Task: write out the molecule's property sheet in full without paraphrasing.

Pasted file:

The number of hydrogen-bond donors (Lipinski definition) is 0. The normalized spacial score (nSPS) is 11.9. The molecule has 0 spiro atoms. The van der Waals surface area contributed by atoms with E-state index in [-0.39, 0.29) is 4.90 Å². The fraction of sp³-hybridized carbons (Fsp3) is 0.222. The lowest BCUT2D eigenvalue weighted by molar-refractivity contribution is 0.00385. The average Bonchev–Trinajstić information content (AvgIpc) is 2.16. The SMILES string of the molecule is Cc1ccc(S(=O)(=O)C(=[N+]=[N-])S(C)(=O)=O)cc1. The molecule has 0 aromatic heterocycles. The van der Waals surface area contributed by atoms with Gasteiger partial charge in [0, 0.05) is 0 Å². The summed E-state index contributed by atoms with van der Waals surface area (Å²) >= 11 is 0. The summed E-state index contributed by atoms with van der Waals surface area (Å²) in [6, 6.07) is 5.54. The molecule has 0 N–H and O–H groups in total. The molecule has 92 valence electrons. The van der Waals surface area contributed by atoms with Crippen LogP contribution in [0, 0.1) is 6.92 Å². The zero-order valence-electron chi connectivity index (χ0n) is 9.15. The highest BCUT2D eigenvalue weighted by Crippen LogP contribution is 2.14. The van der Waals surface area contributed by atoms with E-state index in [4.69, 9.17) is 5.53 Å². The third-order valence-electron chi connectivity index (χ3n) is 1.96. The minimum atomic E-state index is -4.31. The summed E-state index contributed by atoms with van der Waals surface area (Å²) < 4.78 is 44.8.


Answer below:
The number of hydrogen-bond donors (Lipinski definition) is 0. The normalized spacial score (nSPS) is 11.9. The molecule has 0 spiro atoms. The van der Waals surface area contributed by atoms with E-state index in [-0.39, 0.29) is 4.90 Å². The fraction of sp³-hybridized carbons (Fsp3) is 0.222. The lowest BCUT2D eigenvalue weighted by molar-refractivity contribution is 0.00385. The average Bonchev–Trinajstić information content (AvgIpc) is 2.16. The SMILES string of the molecule is Cc1ccc(S(=O)(=O)C(=[N+]=[N-])S(C)(=O)=O)cc1. The molecule has 0 aromatic heterocycles. The van der Waals surface area contributed by atoms with Gasteiger partial charge in [0, 0.05) is 0 Å². The summed E-state index contributed by atoms with van der Waals surface area (Å²) >= 11 is 0. The summed E-state index contributed by atoms with van der Waals surface area (Å²) in [6, 6.07) is 5.54. The molecule has 0 N–H and O–H groups in total. The molecule has 92 valence electrons. The van der Waals surface area contributed by atoms with Crippen LogP contribution in [0, 0.1) is 6.92 Å². The zero-order valence-electron chi connectivity index (χ0n) is 9.15. The highest BCUT2D eigenvalue weighted by Crippen LogP contribution is 2.14. The van der Waals surface area contributed by atoms with E-state index in [4.69, 9.17) is 5.53 Å². The third-order valence-electron chi connectivity index (χ3n) is 1.96. The minimum atomic E-state index is -4.31. The summed E-state index contributed by atoms with van der Waals surface area (Å²) < 4.78 is 44.8.